Leased car in Germany - driving in Switzerland

Hi all,

Question regarding my situation:

I have a Tesla on a leasing contract in Germany (1.5 y to go).

Planning to move to Zürich for good this autumn. If I ask for Form 15.30, can I still drive my Tesla car with my German plates for 24 months since my arrival in Switzerland?

This will allow me to finish the leasing in Germany and decide if I want to keep the car (and register in CH) or return it to the leasing company in Germany.

No, the plates need to be changed within a year. You also need to inform the leasing company that you are moving outside of the EU. It will be up to them if you can register the car here at all.

there is no way to extend this period to 1.6 years before I switch the plates?


And you better check with the leasing company as well and check your contract.

Nope. And it is very unlikely that the leasing company will agree to it in any case.

they do it for CH (…#panel1_21690b ) as many people have the same issue tbh. They’ll ask for a person to be the ‘guarantee’ for the leasing company - as a contact in Germany, not the one paying the leasing.

They give you the ownership documents and you can fully register your car in CH while you pay the leasing in DE. Its case by case but there is clearly a process outlined. I just want to avoid it and change the plates when the car becomes mine (in 1.6 y), clearly that is not an option…

would the 12 months be counted since the first registration in CH or you could theoretically wait 90 days after the first registration, then ask for 15.30 at the 89th day - get the extension for 12 months... we are almost at 1.6 years ;-)

Only if you keep your main residence in Germany. That requires regular returns, probably weekly given Munich's proximity. If wife and child remained in München for a time, the formal acceptance of such a situation (register in Zug as Wochenaufenthalter) should be a mere formality. Not only would that give you time to find an apartment without the stress of having a newborn with you, you'd also be past the three months probation period during which the notice period is one week only.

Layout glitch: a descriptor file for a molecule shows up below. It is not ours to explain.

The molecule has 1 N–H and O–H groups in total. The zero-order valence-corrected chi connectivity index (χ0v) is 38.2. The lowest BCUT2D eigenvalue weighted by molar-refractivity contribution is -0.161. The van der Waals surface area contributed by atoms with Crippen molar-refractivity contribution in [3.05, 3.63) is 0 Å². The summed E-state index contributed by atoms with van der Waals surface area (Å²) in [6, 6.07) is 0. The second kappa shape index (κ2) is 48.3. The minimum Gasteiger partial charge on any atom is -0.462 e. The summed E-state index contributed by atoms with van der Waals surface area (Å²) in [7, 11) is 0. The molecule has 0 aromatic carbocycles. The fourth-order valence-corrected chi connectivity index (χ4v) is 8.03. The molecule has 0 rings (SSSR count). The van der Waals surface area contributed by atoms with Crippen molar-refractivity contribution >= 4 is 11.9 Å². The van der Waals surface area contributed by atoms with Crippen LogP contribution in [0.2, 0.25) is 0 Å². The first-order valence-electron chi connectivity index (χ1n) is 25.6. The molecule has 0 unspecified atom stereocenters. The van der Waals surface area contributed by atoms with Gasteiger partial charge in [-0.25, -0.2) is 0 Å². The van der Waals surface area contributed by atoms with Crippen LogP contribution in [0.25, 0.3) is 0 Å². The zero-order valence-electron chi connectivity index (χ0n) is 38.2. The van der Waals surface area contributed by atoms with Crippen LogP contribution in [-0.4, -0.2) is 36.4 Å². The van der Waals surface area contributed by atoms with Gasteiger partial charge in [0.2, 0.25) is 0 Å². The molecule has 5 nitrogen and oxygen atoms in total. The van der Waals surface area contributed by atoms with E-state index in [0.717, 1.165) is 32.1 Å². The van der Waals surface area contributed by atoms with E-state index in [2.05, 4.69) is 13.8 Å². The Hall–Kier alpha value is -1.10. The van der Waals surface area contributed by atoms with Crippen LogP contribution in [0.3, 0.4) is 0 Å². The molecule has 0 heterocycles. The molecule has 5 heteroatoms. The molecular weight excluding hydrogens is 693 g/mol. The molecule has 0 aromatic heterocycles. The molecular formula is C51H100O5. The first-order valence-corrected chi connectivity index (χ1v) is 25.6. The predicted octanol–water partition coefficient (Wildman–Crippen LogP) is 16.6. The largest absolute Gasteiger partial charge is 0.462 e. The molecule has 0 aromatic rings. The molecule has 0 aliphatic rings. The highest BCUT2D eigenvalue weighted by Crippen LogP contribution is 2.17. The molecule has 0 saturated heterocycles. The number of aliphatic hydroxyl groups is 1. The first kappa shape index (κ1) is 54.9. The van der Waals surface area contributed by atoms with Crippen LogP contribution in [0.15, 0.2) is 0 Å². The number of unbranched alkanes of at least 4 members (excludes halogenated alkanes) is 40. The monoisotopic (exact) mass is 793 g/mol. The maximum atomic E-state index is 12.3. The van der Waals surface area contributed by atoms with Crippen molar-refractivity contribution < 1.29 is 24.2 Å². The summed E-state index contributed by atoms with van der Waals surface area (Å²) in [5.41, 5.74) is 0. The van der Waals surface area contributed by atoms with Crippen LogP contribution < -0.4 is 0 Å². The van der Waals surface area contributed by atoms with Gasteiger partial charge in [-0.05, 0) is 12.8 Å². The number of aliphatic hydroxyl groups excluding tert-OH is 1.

Caveat: Your tax residence would still be in Germany for that time, half a year or whatever.

You really think the Swiss are stupid?? You know you have to declare the car when you import it and not months after?

And if you get caught out there will be one whopper of a bill to be paid for the illegal importation of the vehicle.

Not really. IIRC it's form 15.30 that gives you two years, after which the status is re-evaluated (and potentially extended).

I was wondering where people are getting this 2 years from, maybe from here:…ts–etc–.html

It does not say what “certain conditions” means (not even in the German version). And what is the point of “duty unpaid” for 2 years if the license plates must be exchanged after 1 year…

Imagine that it would work, how would you return the leased car with Swiss plates to Germany again?

My suggestion leaves OP's center of life in München for some time. See Wochenaufenthalter.

Assuming plates won't need to be changed if they grant 24 months.

I'll pass the border tomorrow and ask for 15.30 also will call the Strassenverkehrsamt on Mon - so we will have the full version and post here.

And did you check with the leasing company if you can export the car???

Don‘t underestimate that issue.

A) Should Strassenverkehrsamt permit a 24-month period of driving with German plates - even if this requires an exception to be requested, there would be no necessity to undergo car registration for 24 months (don't see the value of having CH plates if I can use DE ones legally). The leasing agreement and insurance would remain in effect in Germany w/ international coverage for CH.

B) In the event that Strassenverkehrsamt allows driving for 12 months with German plates, use this option for a year. Following that, I will proceed with registering the car in Switzerland and acquiring local insurance. Santander permits the registration of a leased vehicle from Germany in Switzerland, its on their site and has been confirmed (will cost some money though).

I am inclined towards selecting option 1 - as is the easiest, provided it is fully legal. It seems completely unnecessary to default to option B, if the option of driving on German plates for 24 months is indeed permissible.

It's worth asking for option A. If the answer is NO - then option B is the only option.

You are still ignoring a very important point. It is not your car, you do not own the car.

Maybe its just me, but don't understand your point.

When you lease a car in Germany, you register the car on your name (not the leasing company). There are two documents issued - small leaflet (Teil 1) for you to keep in the car - allowing you to drive - and a main one (Teil 2 with which you could sell the car).

The main document is then kept by the leasing company until you repay the car. Quite efficient.

Under option B) above, the leasing company will allow me to register the car in CH by sending me Teil 2 to do so (then I provide it back).